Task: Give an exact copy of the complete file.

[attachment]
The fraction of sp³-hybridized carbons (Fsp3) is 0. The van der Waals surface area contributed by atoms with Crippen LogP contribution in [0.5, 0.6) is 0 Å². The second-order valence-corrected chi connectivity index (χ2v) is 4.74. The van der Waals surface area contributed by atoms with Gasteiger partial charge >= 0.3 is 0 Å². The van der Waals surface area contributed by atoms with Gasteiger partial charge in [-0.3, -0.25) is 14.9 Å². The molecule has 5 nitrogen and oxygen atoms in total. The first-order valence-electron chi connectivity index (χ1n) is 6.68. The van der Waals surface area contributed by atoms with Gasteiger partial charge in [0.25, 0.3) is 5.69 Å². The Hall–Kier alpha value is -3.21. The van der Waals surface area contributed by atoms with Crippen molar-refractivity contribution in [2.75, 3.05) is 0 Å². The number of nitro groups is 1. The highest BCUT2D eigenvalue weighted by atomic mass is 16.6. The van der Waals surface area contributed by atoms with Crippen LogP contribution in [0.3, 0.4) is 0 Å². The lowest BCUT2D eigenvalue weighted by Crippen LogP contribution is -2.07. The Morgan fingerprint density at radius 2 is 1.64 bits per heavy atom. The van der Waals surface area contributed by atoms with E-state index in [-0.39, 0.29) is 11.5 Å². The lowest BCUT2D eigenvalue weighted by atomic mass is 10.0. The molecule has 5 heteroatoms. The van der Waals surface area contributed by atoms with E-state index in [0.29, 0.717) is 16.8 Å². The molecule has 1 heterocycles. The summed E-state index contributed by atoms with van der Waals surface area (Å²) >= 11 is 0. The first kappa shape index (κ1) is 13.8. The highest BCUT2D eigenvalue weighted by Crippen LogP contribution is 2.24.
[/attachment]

The fraction of sp³-hybridized carbons (Fsp3) is 0. The van der Waals surface area contributed by atoms with Crippen LogP contribution in [0.5, 0.6) is 0 Å². The second-order valence-corrected chi connectivity index (χ2v) is 4.74. The van der Waals surface area contributed by atoms with Gasteiger partial charge >= 0.3 is 0 Å². The van der Waals surface area contributed by atoms with Gasteiger partial charge in [-0.3, -0.25) is 14.9 Å². The molecule has 5 nitrogen and oxygen atoms in total. The first-order valence-electron chi connectivity index (χ1n) is 6.68. The van der Waals surface area contributed by atoms with Gasteiger partial charge in [0.25, 0.3) is 5.69 Å². The Hall–Kier alpha value is -3.21. The van der Waals surface area contributed by atoms with Crippen molar-refractivity contribution in [2.75, 3.05) is 0 Å². The number of nitro groups is 1. The highest BCUT2D eigenvalue weighted by atomic mass is 16.6. The van der Waals surface area contributed by atoms with Crippen LogP contribution in [0.3, 0.4) is 0 Å². The lowest BCUT2D eigenvalue weighted by Crippen LogP contribution is -2.07. The Morgan fingerprint density at radius 2 is 1.64 bits per heavy atom. The van der Waals surface area contributed by atoms with E-state index in [-0.39, 0.29) is 11.5 Å². The lowest BCUT2D eigenvalue weighted by atomic mass is 10.0. The molecule has 5 heteroatoms. The van der Waals surface area contributed by atoms with E-state index in [0.29, 0.717) is 16.8 Å². The molecule has 1 heterocycles. The summed E-state index contributed by atoms with van der Waals surface area (Å²) >= 11 is 0. The first kappa shape index (κ1) is 13.8. The highest BCUT2D eigenvalue weighted by Crippen LogP contribution is 2.24.